Last winter at Premier, we fed our flock baleage that we produced. The previous two summers were wet and not suited for producing quality conventional field dried hay. The low quality forage was low in protein and energy and required supplementation for our gestating ewe flock. We experimented with baleage and found the results satisfactory.
Photo: Carl (in the tractor) mows with a mower conditioner. The mower has "rollers" which crimp the grass to aid in the drying process.
High moisture baleage is typically baled at 55-65% moisture, though this figure ranges even among forage experts. Moisture is determined through several simple tests or using a moisture tester. The bales are individually wrapped or are wrapped in tubes to prevent mold and harmful bacteria from forming. This makes each bale or tube its own silo and eliminates the need for indoor storage for quality forage. Once wrapped, aerobic bacteria (oxygen using) consume the oxygen contained in the bale and then anaerobic bacteria (non-oxygen using) consume available sugars and produce various nutritious organic acids, preferably lactic acid. The acid preserves the bale in a similar manner that vinegar (actually the nutritious organic acid—acetic acid) preserves cucumbers as pickles. Ideally enough acid is eventually produced to inhibit these bacteria and others from further growth, preserving the bales for winter feeding. The energy available to livestock may be determined by submitting a sample to a feed laboratory and have a forage test conducted for TDN (total digestible nutrients). When ready to be fed the bale is unwrapped and set in one of our Big Bale Feeders.
Photo: The double basket rake allows us to rake two windrows into one.
Photo: The single row shortens the number of trips around the field we need to take while baling.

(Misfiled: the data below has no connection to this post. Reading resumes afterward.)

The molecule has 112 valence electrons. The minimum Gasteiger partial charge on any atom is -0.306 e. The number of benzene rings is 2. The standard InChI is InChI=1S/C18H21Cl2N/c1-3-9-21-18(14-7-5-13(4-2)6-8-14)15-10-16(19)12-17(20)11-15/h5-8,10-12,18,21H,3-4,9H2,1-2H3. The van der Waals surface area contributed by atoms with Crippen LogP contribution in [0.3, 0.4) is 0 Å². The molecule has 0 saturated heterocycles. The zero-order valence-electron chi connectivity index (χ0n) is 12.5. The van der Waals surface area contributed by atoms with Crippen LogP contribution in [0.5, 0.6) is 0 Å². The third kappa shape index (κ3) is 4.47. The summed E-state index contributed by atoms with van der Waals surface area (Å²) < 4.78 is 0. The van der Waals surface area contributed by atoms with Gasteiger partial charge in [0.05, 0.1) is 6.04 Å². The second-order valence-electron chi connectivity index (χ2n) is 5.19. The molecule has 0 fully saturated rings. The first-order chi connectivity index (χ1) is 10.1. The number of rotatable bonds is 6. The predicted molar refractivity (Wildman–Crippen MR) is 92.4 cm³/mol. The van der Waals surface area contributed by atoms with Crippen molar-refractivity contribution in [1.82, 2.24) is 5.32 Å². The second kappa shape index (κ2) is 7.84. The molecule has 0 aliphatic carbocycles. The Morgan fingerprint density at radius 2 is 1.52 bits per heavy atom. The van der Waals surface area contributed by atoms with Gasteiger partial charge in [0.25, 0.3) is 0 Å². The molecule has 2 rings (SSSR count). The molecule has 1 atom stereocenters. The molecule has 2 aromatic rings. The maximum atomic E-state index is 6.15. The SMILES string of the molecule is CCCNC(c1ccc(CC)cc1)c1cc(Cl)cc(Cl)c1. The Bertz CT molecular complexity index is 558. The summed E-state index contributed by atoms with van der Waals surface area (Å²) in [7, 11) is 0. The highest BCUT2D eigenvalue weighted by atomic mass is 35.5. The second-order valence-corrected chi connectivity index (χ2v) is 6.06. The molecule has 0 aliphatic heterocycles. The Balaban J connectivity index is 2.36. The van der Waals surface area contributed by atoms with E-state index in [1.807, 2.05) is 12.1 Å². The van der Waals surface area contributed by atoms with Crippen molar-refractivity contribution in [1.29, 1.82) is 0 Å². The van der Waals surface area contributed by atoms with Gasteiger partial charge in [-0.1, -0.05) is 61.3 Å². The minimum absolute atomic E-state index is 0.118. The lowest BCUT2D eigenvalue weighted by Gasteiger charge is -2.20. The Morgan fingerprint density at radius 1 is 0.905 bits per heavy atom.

Photo: The forage in this field is a clover/grass mix. This field was made into small square bales.
Baleage is produced similarly to field dried-hay. The main differences are that baleage is wrapped and there is reduced time between mowing and baling. The higher moisture percentage shortens the amount of time the hay needs to lay in the field curing. Since the bales are wetter, they are much heavier when compared to conventional bales of the same diameter. The bale is also packed very tightly in order to reduce the amount of air (less air means less chance of mold or of harmful bacteria growing). Baleage is moved with grapples since bale spears penetrate the bale or wrap and would introduce unwanted air into the bale.
Photo: The baler's cutter bar pre-chops the forage for better compaction within the bale. This produces very "tight" bales.
Photo: Due to the high moisture content and shorter drying time, the forage is baled while it is still very green and unbleached by the sun.
Photo: Individually wrapped bales are easier to transport once wrapped. They also look like very large "marshmallows".
Photo: The first bales we wrapped were wrapped with an inline wrapper. It worked very well but we chose to go with individually wrapped bales for ease of transport.
Individually wrapped vs. Inline bales
Inline bales are baleage bales that are set end to end and wrapped on the sides. The benefits are less plastic used for wrapping. However, the bales at the ends of the "tubes" are exposed resulting in lost forage. Bale size must be consistent otherwise bulges and air bubbles may form in the "tubes".
Photo: To protect the bales from curious livestock and hungry varmints (raccoons), netting is installed around the bales to discourage the animals.
Whereas individually wrapped bales use more plastic but they can be handled once wrapped, inline bales cannot. We can move these individually bales without compromising the protective plastic.
Photo: Photo: PermaNet electrified netting was installed around these bales since our livestock guardian dogs have access to the area where these bales are placed and the dogs enjoy lounging on (and puncturing) the bales.
We have to take care where the bales are stored. Sticks and stems can puncture plastic so the ground we set the bales on had to be clear of debris. Curious sheep or a guard dog looking for something to climb on can puncture a bale just as easily, for this reason we set up electrified netting around our bales.
Did our sheep eat it? Yes, they maintained excellent condition throughout the winter. We ultrasound the ewes to determine if they were carrying singles, twins or triplets. Ewes scanned with triplets were later separated off and fed baleage with soybean hulls for a protein supplement, otherwise no supplement was needed.
Photo: Ewes and their lambs consuming baleage from one of our wire panel Big Bale Feeders.
Did we like baleage? Yes and we're producing it again this year even though it has been drier than the last three summers. We still produce small squares to feed in our low waste bunk feeders but the majority of our hay crop is now wrapped up.